The plotting isn’t working so well either. Ned, the teenage protagonist, is in the south of France with his father who is a photographer. They’re at a church, the set of a shoot, and Ned walks in exploring when whoops he just so happens to meet a pretty, freckle-faced girl; then whoops they stumble upon a leather-wearing, scar-faced, feller with a knife who has “killed children before”; then whoops Ned goes down the hole out of which the stranger came and he stumbles upon a skull and a sculpture of a face that looks similar to the scar-faced feller. And I can’t count the number of times Ned has referred to his iPod. I’m only on page 29.

Eeeeeeh. I’ll keep going but I’m going to bring my copy of Tigana and see if I can get Kay to sign that instead.


13 Responses to "What I am reading"

Love your thoughts on Jane Eyre. While it’s a love story on the surface, I’ve never thought of that as being it’s main force either. For me it’s always been a story about independence and integrity. What you say about loneliness really rings true too.

I only read Jane Eyre once. I liked it though. It’s definately one of the classics. Maybe, I’ll give it another go after reading this interesting blog post. Thanks!

You might like the Book & Reading Forums.

Oh, you’re making me long to re-read Jane Eyre. I probably won’t because the longing will pass before I have a chance to pick it up, but still! I so hear you about the pleasure of reading NOT for an exam but for yourself. I’m so excited about reading certain things that I once would have dreaded because they were for exams or dissertations.

I’m so happy you are reading this because since I finished re-re-reading it last month I’ve been dying for someone else to read it and enjoy it.

Stefanie I’m glad I’m not the only one. I actually meant to quote a line or two in my post to explain what I was getting at but I forgot. I’ll probably do an excerpt.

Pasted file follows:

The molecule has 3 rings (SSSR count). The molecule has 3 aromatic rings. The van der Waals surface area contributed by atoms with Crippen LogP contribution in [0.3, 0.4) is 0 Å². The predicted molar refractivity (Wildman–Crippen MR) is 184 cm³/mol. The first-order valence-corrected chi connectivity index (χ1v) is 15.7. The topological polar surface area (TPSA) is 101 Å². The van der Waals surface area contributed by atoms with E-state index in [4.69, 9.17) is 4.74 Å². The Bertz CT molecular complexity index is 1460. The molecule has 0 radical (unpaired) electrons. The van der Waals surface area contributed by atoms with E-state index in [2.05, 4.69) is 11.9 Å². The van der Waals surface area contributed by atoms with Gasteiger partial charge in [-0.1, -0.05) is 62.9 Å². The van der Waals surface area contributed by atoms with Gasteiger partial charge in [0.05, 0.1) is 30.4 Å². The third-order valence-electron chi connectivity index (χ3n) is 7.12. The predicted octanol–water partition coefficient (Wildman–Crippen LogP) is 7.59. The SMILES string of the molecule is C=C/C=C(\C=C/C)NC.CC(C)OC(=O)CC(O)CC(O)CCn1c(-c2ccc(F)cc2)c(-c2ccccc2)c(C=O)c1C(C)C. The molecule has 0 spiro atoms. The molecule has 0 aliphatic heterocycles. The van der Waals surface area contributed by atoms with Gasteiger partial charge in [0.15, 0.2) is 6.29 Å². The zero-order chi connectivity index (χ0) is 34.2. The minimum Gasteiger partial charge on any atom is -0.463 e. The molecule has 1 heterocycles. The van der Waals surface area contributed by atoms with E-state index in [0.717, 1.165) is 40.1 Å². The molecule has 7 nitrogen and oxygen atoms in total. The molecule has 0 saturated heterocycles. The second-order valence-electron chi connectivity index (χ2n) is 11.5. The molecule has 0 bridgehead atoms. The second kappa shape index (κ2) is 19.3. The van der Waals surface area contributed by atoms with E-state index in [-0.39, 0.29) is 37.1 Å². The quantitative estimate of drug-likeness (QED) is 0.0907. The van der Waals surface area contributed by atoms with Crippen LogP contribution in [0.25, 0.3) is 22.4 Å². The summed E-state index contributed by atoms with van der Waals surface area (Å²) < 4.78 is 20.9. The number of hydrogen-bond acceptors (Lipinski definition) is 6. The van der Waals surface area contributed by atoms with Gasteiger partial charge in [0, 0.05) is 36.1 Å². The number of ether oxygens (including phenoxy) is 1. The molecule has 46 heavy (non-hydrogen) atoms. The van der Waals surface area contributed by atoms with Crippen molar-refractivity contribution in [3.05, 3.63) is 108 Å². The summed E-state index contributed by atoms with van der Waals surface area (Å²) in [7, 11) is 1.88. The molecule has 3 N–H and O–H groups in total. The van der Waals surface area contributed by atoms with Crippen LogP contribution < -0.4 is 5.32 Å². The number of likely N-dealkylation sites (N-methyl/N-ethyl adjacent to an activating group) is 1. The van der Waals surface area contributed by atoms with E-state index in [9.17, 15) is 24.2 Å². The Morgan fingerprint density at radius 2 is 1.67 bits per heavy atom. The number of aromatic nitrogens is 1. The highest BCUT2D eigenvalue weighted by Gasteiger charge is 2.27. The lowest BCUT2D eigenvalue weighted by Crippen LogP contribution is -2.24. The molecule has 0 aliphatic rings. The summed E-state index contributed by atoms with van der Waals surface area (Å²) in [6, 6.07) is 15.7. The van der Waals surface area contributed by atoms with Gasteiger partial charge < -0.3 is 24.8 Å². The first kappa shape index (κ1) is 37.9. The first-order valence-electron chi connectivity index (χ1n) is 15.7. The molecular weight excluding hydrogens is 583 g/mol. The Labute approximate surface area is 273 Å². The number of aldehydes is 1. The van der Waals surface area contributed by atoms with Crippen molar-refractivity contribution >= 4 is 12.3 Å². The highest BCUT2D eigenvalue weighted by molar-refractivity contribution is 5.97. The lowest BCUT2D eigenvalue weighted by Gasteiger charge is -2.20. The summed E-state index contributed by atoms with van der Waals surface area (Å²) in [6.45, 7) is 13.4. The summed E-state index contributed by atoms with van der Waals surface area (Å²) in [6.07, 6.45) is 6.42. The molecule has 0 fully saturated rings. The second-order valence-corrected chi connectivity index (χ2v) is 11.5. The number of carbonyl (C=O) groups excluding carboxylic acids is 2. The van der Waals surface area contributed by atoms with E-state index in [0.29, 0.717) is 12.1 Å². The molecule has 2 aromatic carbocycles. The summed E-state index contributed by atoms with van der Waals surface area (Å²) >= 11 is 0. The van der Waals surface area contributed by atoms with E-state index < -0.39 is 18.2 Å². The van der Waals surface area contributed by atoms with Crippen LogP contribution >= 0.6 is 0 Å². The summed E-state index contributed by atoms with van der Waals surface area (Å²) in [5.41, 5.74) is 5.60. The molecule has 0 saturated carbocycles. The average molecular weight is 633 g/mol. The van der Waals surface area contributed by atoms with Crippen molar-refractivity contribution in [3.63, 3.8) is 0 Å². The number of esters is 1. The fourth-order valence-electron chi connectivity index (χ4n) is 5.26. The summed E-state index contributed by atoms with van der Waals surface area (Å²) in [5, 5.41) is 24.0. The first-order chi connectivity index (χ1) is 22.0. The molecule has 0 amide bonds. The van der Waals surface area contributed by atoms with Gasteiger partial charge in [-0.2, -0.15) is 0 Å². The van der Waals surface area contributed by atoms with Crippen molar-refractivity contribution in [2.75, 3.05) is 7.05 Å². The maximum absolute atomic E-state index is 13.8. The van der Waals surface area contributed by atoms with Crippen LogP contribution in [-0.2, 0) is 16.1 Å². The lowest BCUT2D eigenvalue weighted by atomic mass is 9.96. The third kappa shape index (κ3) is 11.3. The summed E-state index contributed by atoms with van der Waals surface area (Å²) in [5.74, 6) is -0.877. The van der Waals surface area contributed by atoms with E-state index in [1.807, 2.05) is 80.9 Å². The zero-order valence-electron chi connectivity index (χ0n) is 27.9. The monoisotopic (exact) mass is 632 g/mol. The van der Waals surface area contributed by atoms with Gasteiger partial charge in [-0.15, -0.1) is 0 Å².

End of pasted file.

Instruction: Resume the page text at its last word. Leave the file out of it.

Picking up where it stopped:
Reader Scott it’s certainly a novel that deserves to be re-read.

Dorothy exam deadlines are definitely the sort that I can do without these days.

Amanda your wish is my command. 😀

I want to read this book now but I made a promise to myself that I’ll read the books as I bought them in order.
Alas, I now have 43 book sin my shelf waiting to be read, and I think Jane Eyre’s the 13th. (I think there’s still a Stuart Woods, a Dick Francis, a Melville, a John Saul, etc. before Jane Eyre).

You’re absolutely right about Jane Eyre and Jane’s Christianity, speciffically in how romantic love is set within a moral framework and worldview. Jane’s conception of romance operates as part of her greater moral compass — she has no intention of “throwing it all away for love.” As I see it, Rochester’s transformation is the kind that can only come from a true conversion (very similar to the Christian idea) and shift in values, not from a more shallow, merely romantic/sexual notion of the transformative power of love.

Thanks for the great post!

greekcritic thirteenth?? That will take forever. Surely there’s a way to rationalise bumping her up a bit. You know you want to.

Ted you’re welcome and I’m glad to have you confirm my thoughts. At the time of the post I thought that perhaps further on into the story her romance with Rochester would gain some new prominence, in order to justify this odd view of the novel. (Has not happened.)

I’m a bit ashamed to admit that I have not yet read Jane Erye. You have convinced me that I need to add it to my constantly growing list. Thanks!

I get the sense that Jane’s patient endurance came from the Christian faith inspired by Helen Burns, but the self-respect that prevents her from becoming Edward’s mistress is inborn.

Syliva it’s true that we see signs of her fierce sense of self-worth from her childhood, but I don’t think they’re mutually exclusive, to Jane anyway. I’ll have to read further before I can fully explain that remark.

Brad it’s not a book I would hesitate to label as one everyone should at least try before they die. 🙂

I’ve been very tempted to pick up Jane Eyre for some time now, more so after going through your extensive thoughts on the piece. However, after having read Jasper Fforde’s The Eyre Affair (A Thursday Next Novel) first, I think it’ll never be the same. Incidentally, you might get a kick out of reading that first installment of the Thursday Next series; just keep in mind it’s meant to be light reading.

I took a look at and it does look like a lot of fun. I’ve been exposed to a lot of promotion about it but nothing ever stuck. I do think I’ll try it now. Thanks for the rec and the comment!